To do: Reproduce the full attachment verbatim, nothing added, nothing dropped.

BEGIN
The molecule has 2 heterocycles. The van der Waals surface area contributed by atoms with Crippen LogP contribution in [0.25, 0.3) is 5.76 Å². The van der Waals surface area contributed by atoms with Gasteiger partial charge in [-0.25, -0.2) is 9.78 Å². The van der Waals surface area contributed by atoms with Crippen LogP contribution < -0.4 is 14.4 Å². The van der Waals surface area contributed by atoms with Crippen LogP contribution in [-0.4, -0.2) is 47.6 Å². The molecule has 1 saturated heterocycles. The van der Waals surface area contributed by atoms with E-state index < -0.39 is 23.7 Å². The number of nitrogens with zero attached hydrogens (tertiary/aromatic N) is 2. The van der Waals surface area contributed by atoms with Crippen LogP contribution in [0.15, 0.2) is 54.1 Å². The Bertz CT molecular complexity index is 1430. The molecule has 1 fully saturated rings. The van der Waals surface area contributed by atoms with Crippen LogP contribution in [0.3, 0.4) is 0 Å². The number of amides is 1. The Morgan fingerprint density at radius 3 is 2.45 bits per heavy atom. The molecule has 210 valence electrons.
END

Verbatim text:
The molecule has 2 heterocycles. The van der Waals surface area contributed by atoms with Crippen LogP contribution in [0.25, 0.3) is 5.76 Å². The van der Waals surface area contributed by atoms with Gasteiger partial charge in [-0.25, -0.2) is 9.78 Å². The van der Waals surface area contributed by atoms with Crippen LogP contribution < -0.4 is 14.4 Å². The van der Waals surface area contributed by atoms with Crippen LogP contribution in [-0.4, -0.2) is 47.6 Å². The molecule has 1 saturated heterocycles. The van der Waals surface area contributed by atoms with E-state index < -0.39 is 23.7 Å². The number of nitrogens with zero attached hydrogens (tertiary/aromatic N) is 2. The van der Waals surface area contributed by atoms with Crippen LogP contribution in [0.15, 0.2) is 54.1 Å². The Bertz CT molecular complexity index is 1430. The molecule has 1 fully saturated rings. The van der Waals surface area contributed by atoms with Crippen LogP contribution in [0.3, 0.4) is 0 Å². The number of amides is 1. The Morgan fingerprint density at radius 3 is 2.45 bits per heavy atom. The molecule has 210 valence electrons.